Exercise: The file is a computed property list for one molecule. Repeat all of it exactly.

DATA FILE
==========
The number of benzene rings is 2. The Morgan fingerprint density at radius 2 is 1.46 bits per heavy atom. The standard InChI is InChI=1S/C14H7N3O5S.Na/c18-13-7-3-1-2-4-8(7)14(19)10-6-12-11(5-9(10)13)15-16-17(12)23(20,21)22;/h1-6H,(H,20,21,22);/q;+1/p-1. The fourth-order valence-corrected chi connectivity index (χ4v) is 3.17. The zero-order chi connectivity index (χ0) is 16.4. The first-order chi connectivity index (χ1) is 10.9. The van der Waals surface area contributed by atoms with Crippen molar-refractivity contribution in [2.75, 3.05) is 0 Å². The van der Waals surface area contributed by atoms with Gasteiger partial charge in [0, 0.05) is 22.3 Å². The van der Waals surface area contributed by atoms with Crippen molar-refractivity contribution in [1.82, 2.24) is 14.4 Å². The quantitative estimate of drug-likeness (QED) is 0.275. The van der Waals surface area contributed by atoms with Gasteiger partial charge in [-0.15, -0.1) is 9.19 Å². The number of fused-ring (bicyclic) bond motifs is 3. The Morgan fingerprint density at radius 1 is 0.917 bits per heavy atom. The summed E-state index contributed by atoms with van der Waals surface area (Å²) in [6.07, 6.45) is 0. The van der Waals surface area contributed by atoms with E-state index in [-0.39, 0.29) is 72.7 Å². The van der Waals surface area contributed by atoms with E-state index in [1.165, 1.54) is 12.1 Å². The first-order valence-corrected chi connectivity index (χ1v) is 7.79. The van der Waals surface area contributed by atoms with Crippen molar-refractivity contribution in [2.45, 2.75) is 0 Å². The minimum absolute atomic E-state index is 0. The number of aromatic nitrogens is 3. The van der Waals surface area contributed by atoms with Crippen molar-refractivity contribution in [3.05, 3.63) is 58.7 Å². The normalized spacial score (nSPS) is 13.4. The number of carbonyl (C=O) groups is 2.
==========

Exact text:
The number of benzene rings is 2. The Morgan fingerprint density at radius 2 is 1.46 bits per heavy atom. The standard InChI is InChI=1S/C14H7N3O5S.Na/c18-13-7-3-1-2-4-8(7)14(19)10-6-12-11(5-9(10)13)15-16-17(12)23(20,21)22;/h1-6H,(H,20,21,22);/q;+1/p-1. The fourth-order valence-corrected chi connectivity index (χ4v) is 3.17. The zero-order chi connectivity index (χ0) is 16.4. The first-order chi connectivity index (χ1) is 10.9. The van der Waals surface area contributed by atoms with Crippen molar-refractivity contribution in [2.75, 3.05) is 0 Å². The van der Waals surface area contributed by atoms with Gasteiger partial charge in [0, 0.05) is 22.3 Å². The van der Waals surface area contributed by atoms with Crippen molar-refractivity contribution in [1.82, 2.24) is 14.4 Å². The quantitative estimate of drug-likeness (QED) is 0.275. The van der Waals surface area contributed by atoms with Gasteiger partial charge in [-0.15, -0.1) is 9.19 Å². The number of fused-ring (bicyclic) bond motifs is 3. The Morgan fingerprint density at radius 1 is 0.917 bits per heavy atom. The summed E-state index contributed by atoms with van der Waals surface area (Å²) in [6.07, 6.45) is 0. The van der Waals surface area contributed by atoms with E-state index in [-0.39, 0.29) is 72.7 Å². The van der Waals surface area contributed by atoms with E-state index in [1.165, 1.54) is 12.1 Å². The first-order valence-corrected chi connectivity index (χ1v) is 7.79. The van der Waals surface area contributed by atoms with Crippen molar-refractivity contribution in [2.45, 2.75) is 0 Å². The minimum absolute atomic E-state index is 0. The number of aromatic nitrogens is 3. The van der Waals surface area contributed by atoms with Crippen molar-refractivity contribution in [3.05, 3.63) is 58.7 Å². The normalized spacial score (nSPS) is 13.4. The number of carbonyl (C=O) groups is 2.